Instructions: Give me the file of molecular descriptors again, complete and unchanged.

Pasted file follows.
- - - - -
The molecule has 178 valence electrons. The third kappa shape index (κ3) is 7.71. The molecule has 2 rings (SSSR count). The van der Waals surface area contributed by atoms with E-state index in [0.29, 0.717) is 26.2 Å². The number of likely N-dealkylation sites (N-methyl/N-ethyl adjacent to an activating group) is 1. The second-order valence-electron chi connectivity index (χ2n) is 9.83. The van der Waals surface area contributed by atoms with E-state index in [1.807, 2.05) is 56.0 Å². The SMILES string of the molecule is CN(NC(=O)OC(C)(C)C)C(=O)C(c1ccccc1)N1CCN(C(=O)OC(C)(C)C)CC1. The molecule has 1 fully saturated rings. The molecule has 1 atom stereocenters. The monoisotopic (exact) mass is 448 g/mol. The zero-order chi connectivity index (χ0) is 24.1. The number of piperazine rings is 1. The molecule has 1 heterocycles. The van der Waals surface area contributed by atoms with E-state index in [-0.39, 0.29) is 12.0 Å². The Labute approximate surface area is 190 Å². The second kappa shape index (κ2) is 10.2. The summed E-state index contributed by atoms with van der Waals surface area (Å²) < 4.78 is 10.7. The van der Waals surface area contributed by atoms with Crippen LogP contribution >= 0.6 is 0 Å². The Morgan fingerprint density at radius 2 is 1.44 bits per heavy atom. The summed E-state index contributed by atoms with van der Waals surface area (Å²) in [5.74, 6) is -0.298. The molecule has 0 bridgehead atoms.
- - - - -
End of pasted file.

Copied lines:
The molecule has 178 valence electrons. The third kappa shape index (κ3) is 7.71. The molecule has 2 rings (SSSR count). The van der Waals surface area contributed by atoms with E-state index in [0.29, 0.717) is 26.2 Å². The number of likely N-dealkylation sites (N-methyl/N-ethyl adjacent to an activating group) is 1. The second-order valence-electron chi connectivity index (χ2n) is 9.83. The van der Waals surface area contributed by atoms with E-state index in [1.807, 2.05) is 56.0 Å². The SMILES string of the molecule is CN(NC(=O)OC(C)(C)C)C(=O)C(c1ccccc1)N1CCN(C(=O)OC(C)(C)C)CC1. The molecule has 1 fully saturated rings. The molecule has 1 atom stereocenters. The monoisotopic (exact) mass is 448 g/mol. The zero-order chi connectivity index (χ0) is 24.1. The number of piperazine rings is 1. The molecule has 1 heterocycles. The van der Waals surface area contributed by atoms with E-state index in [-0.39, 0.29) is 12.0 Å². The Labute approximate surface area is 190 Å². The second kappa shape index (κ2) is 10.2. The summed E-state index contributed by atoms with van der Waals surface area (Å²) < 4.78 is 10.7. The van der Waals surface area contributed by atoms with Crippen LogP contribution >= 0.6 is 0 Å². The Morgan fingerprint density at radius 2 is 1.44 bits per heavy atom. The summed E-state index contributed by atoms with van der Waals surface area (Å²) in [5.74, 6) is -0.298. The molecule has 0 bridgehead atoms.